Trump announces controversial asylum deal with Guatemala
WASHINGTON, United States (UPDATED) – President Donald Trump announced Friday, July 26, that a "landmark" asylum agreement has been reached with Guatemala, as the United States ratchets up pressure on its southern neighbors to stem the flow of migrants towards its border.
The White House said Guatemala would now be considered a "safe third country," meaning that US-bound migrants who enter Guatemala would be required to seek asylum there instead.
But the US Department of Homeland Security said the term did not appear in the text agreed on Friday, of which few details were initially known.
Trump said the deal will "provide safety to legitimate asylum seekers and stop asylum fraud" in the region.
"This landmark agreement will put the coyotes and smugglers out of business," the president said, referring to the "bad people" who have trafficked thousands of migrants through Mexico to the southern US border.
In another immigration-related triumph for Trump, the Supreme Court on Friday issued a ruling allowing the president to proceed with plans to divert $2.5 billion in Pentagon funds toward the construction of a border wall with Mexico.
"Big VICTORY on the Wall," Trump tweeted after the ruling. "Big WIN for Border Security and the Rule of Law!"
The dual victories come as the president prepares for his second run at the White House in 2020. Stopping illegal immigration remains a key priority for the Republican, who won the election in 2016 in part on his pledge to build a border wall.
Back to Guatemala
The asylum agreement with Guatemala comes days after Trump threatened tough retaliation against the small Central American country if it did not sign on to an asylum deal — threatening a travel ban, tariffs, remittance fees or "all of the above."
Friday's agreement, signed in the Oval Office by Guatemala's interior minister, Enrique Degenhart, and US Acting Homeland Security Secretary Kevin McAleenan, would apply to Salvadoran or Honduran migrants passing through Guatemala towards the United States, if not others.
Their asylum claims should now be filed in Guatemala, McAleenan said.
If Central American migrants instead "make a journey all the way to the US border, they would be removable back to Guatemala if they want to seek asylum," he noted.
The deal is expected to be up and running in August, McAleenan said.
US authorities have recorded a dramatic rise in detentions of migrants over the past year, many of those fleeing chronic poverty and gruesome gang violence in Central America.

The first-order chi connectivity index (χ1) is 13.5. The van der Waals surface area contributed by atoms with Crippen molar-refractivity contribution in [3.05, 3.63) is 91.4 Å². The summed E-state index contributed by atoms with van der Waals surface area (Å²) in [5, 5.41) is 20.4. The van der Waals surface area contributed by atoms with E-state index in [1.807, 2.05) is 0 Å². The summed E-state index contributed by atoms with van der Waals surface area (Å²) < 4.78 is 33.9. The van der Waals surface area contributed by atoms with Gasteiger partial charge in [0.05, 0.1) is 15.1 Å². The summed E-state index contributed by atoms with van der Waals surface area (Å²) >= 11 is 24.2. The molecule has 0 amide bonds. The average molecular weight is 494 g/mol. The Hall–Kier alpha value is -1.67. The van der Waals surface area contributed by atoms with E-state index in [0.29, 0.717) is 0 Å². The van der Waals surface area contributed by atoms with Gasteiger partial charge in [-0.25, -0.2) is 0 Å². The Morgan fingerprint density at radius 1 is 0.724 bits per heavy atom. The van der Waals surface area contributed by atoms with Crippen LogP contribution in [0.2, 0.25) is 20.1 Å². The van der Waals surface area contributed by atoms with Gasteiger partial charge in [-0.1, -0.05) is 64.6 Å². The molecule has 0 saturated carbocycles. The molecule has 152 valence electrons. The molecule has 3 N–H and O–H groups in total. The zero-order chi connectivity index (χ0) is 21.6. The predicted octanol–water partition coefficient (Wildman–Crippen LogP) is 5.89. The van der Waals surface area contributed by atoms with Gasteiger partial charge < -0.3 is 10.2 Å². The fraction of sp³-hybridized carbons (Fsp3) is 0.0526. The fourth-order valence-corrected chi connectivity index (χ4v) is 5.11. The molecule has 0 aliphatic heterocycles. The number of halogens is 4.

Serious questions about the pact remained.
It was not immediately clear how the agreement signed Friday would jibe with a provision of Guatemala's constitutional court, which recently blocked the idea of a deal making Guatemala a "safe third country" for asylum requests.
McAleenan conceded that the term "is a colloquialism" and is not in the text itself.
A top Democrat assailed the deal as "cruel and immoral," as well as illegal, arguing that Guatemala lacks sufficient asylum and protection processes.
"Simply put, Guatemala is not a safe country for refugees and asylum seekers, as the law requires," said House Foreign Affairs Committee Chairman Eliot Engel, adding that he expects the "counterproductive" deal to be challenged in the courts.
The non-governmental organization Refugees International called the agreement "very alarming" and said it would put "some of the most vulnerable people in Central America in grave danger" because Guatemala is not safe for refugees and asylum seekers, the group's president Eric Schwartz said.
McAleenan insisted Guatemala has been undergoing an "evolution" in providing asylum protection.
"Guatemala has had a significant reduction in their murder rate and violent crime rate in the last five years," he added.
"We expect that to continue."
Mixed reactions from Guatemala
Guatemala's human rights ombudsman Jordan Rodas has questioned its legality, saying his country's constitution does not authorize a minister to sign such an agreement. He urged the Congress to study it carefully.
Rights group Amnesty International called the agreement "outrageous," saying that "there is no doubt that Guatemala should not be considered a safe place of refuge."
A "safe third" agreement could only be legal if would-be asylum seekers were sent to a truly safe third country, rights groups said.
Guatemala has one of the world's highest murder rates.
"The Trump administration must abandon this cruel and illegal plan," Amnesty's director for the Americas, Charanya Krishnaswami, said in a statement.
Refugees International called the pact "very alarming."
Business groups, however, applauded the deal for sparing Guatemalans potentially severe economic penalties threatened by Trump.
"The risks and consequences of not signing were very great," said Juan Carlos Tefel, president of the Coordinating Committee of Agricultural, Commercial and Industrial Associations.
The Guatemalan-American Chamber of Commerce also registered its approval.
The deal was originally to have been signed July 15 by Trump and Guatemalan President Jimmy Morales, but when that country's Constitutional Court temporarily blocked the pact, the signing was delayed.
The deal was finalized after Trump threatened to impose tough economic measures on Guatemala, including steep tariffs on imports.
It faces an uncertain future. The two candidates vying to succeed the term-limited Morales in an August 11 election — Social Democrat Sandra Torres and right-wing candidate Alejandro Giammattei — have both rejected it.
The US is Guatemala's top trading partner. Remittances last year from Guatemalans in the US amounted to 12 percent of the Central American country's GDP. – Rappler.com